In the general population, 10.6% of people favor their left hand over the right for motor tasks. Previous research suggests higher prevalence of atypical (left-, mixed-, or non-right-) handedness in (i) twins compared to singletons, and in (ii) monozygotic compared to dizygotic twins. Moreover, (iii) studies have shown a higher rate of handedness concordance in monozygotic compared to dizygotic twins, in line with genetic factors playing a role for handedness.
By means of a systematic review, we identified 59 studies from previous literature and performed three sets of random effects meta-analyses on (i) twin-to-singleton Odds Ratios (21 studies, n = 189,422 individuals) and (ii) monozygotic-to-dizygotic twin Odds Ratios (48 studies, n = 63,295 individuals), both times for prevalence of left-, mixed-, and non-right-handedness. For monozygotic and dizygotic twin pairs we compared (iii) handedness concordance Odds Ratios (44 studies, n = 36,217 twin pairs). We also tested for potential effects of moderating variables, such as sex, age, the method used to assess handedness, and the twins’ zygosity.
We found (i) evidence for higher prevalence of left- (Odds Ratio = 1.40, 95% Confidence Interval = [1.26, 1.57]) and non-right- (Odds Ratio = 1.36, 95% Confidence Interval = [1.22, 1.52]), but not mixed-handedness (Odds Ratio = 1.08, 95% Confidence Interval = [0.52, 2.27]) among twins compared to singletons. We further showed a decrease in Odds Ratios in more recent studies (post-1975: Odds Ratio = 1.30, 95% Confidence Interval = [1.17, 1.45]) compared to earlier studies (pre-1975: Odds Ratio = 1.90, 95% Confidence Interval = [1.59–2.27]). While there was (ii) no difference between monozygotic and dizygotic twins regarding prevalence of left- (Odds Ratio = 0.98, 95% Confidence Interval = [0.89, 1.07]), mixed- (Odds Ratio = 0.96, 95% Confidence Interval = [0.46, 1.99]), or non-right-handedness (Odds Ratio = 1.01, 95% Confidence Interval = [0.91, 1.12]), we found that (iii) handedness concordance was elevated among monozygotic compared to dizygotic twin pairs (Odds Ratio = 1.11, 95% Confidence Interval = [1.06, 1.18]). By means of moderator analyses, we did not find evidence for effects of potentially confounding variables.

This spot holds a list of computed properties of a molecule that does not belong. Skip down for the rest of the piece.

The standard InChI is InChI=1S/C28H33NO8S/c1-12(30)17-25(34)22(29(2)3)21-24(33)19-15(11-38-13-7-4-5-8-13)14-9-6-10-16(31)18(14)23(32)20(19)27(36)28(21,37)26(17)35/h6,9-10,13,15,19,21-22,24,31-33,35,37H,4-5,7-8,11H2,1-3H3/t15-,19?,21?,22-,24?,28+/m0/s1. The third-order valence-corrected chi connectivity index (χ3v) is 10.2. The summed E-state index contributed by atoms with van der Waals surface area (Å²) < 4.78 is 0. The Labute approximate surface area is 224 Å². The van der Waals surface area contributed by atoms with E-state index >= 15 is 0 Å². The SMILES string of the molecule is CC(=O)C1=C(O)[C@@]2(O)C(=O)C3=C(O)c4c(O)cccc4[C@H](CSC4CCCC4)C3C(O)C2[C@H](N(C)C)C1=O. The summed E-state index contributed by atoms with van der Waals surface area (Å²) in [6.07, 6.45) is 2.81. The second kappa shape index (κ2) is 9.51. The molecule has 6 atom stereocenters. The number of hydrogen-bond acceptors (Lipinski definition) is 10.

We provide the largest and most comprehensive meta-analysis on handedness in twins. Although a raw, unadjusted analysis found a higher prevalence of left- and non-right-, but not mixed-handedness among twins compared to singletons, left-handedness was substantially more prevalent in earlier than in more recent studies. The single large, recent study which included birth weight, Apgar score and gestational age as covariates found no twin-singleton difference in handedness rate, but these covariates could not be included in the present meta-analysis. Together, the secular shift and the influence of covariates probably make it unsafe to conclude that twinning has a genuine relationship to handedness.